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3 of 3 people found the following review helpful:
By A Reasonable Person from USA on 2012-12-18 02:43:29Things I liked:The Beeman P17 is an excellent value for someone interested in a 4.5 mm (.177 cal) target air pistol. Before you buy, think about what it is that you intend to use an airgun for. If you wish to shoot 10 meter air pistol targets and stay in the black at very low cost, this pistol is definitely worth three times what it is sold for. If you want rapidly to make many tiny dents in a barn door from 5 meters or otherwise blast away promiscuously, then skip the P17 and buy the CO2 BB gun which will do that job for you. If you want to hunt, skip pistols and go to a pellet rifle with enough power and accuracy to allow you reliably to achieve first round kills; then make yourself some rat, rabbit or pigeon stew, or at least supplement your cat's diet with your take. Is this an Olympic 10 meter target pistol? No, but it is surprisingly accurate for 10% of the cost of a basic match target pistol such as the Baikal 46. It has good balance, points very naturally and has a splendidly light trigger and servicable open sights. The P17 is a Beeman-licensed Chinese manufactured copy of the Beeman P3/Weihrauch HW40 manufactured in Germany. Except for the post and vee sights (very satisfactory for target shooting, the rear being adjustable for both elevation and windage,) it follows the P3/HW40 design very faithfully for less than 20% of the cost. I have found that Beeman model 1235 7.7 grain coated wadcutters work very well for target shooting in my P17, and are very economical.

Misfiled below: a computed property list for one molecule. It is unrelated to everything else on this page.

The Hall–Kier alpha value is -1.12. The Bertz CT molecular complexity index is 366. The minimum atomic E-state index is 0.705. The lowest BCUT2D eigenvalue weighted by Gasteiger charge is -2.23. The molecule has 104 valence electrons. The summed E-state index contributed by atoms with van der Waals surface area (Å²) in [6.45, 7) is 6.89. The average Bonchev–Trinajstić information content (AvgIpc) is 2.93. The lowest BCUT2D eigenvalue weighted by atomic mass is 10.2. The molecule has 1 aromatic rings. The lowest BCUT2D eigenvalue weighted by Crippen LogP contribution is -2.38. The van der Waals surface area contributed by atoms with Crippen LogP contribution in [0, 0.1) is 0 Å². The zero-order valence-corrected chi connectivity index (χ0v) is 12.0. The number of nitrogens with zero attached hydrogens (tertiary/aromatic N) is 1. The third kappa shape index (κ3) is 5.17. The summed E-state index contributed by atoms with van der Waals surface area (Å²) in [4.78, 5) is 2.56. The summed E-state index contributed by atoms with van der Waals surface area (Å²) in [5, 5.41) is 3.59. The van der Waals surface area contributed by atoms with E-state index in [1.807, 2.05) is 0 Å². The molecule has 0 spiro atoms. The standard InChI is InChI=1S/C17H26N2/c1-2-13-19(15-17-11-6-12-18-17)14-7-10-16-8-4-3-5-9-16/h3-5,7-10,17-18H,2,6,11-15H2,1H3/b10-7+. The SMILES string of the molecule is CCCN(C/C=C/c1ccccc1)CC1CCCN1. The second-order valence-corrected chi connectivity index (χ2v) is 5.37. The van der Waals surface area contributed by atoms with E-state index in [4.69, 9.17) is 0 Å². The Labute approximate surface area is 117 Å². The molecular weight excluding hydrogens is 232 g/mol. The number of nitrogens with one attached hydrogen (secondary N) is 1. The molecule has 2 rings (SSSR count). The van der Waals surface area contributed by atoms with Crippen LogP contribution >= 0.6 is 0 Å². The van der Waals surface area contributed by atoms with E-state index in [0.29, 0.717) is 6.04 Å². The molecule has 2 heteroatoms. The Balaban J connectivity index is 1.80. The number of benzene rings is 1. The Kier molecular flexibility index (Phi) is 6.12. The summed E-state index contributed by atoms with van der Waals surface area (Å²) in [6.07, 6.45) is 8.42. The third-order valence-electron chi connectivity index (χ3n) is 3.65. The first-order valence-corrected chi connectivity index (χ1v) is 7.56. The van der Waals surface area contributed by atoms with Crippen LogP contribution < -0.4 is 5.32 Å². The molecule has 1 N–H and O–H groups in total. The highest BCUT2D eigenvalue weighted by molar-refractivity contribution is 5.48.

Things I would have changed:Loading seems awkward at first, but will soon become easier, especially if you start with pointed pellets, then switch to wads when you are used to the loading. Beeman Model 1239 8.5 grain coated pointed pellets will serve that purpose. With these products, you can find out whether you enjoy the sport without having to spend serious money on it. While the design is very good, the level of quality assurance in assembly seems, from the sample of user reviews I have read elsewhere, sometimes to fall below that standard. Most are assembled well, but some are less well assembled. While the manufacturer should improve quality control, the P17 is warranted for a year, and is not difficult to work on when the warranty has expired. There is plenty of help for diagnosing and fixing problems on the Web. After about 2,000 rounds, I started to have trouble with pressure loss. Since the pistol was then still under warranty, I spent $12 on sending it to Beeman for repairs. After a month, it came back in good order. Now that it is out of warranty, I work on it myself. A Google search for P17 overhaul led me to a number of useful sources of information, including Derrick's overhaul part 1 and finale, which are step by step guides with very good color photo illustrations (Thank you, Derrick.)
What others should know:Cocking this device is too difficult for a child, but within the abilities of most mid-late teens and adults. Anyway, it is not a toy and is not suitable for children. The safe handling considerations for firearms apply to pellet guns. The top of the receiver incorporates dove tail grooves between the front and rear iron sights for mounting accessory sights. Some offers of P17s bundle them with an open style red dot sight. If you are, or think that you may be, interested in target shooting, then the P17 is worth your consideration. If you do not enter formal competition, it may be all that you need. In any event, it is a fine pistol for developing pistol marksmanship and maintaining proficiency economically and at home, rather than driving to a firearms range and firing ball ammunition frequently. I know of no other target as good for so llittle money.
0 of 0 people found the following review helpful:
By scott from USA on 2014-09-20 14:54:04Things I liked:Accuracy was great. Trigger was fantastic for a $40 pellet pistol.
Things I would have changed:Some of the components are the cheapest quality imaginable. I fired 4 shots fired before the compression chamber started leaking. It would lose gas on the compression stroke. At first I thought it was a seal, which would be real easy to replace, but I disassembled the gun and tested the chamber under water to find the seam at the rear of the chamber had failed. It is a pressed joint that has no business as part of a compression chamber. Unbelievable that it is built like this.
What others should know:Waste of $40. Should have bought something else.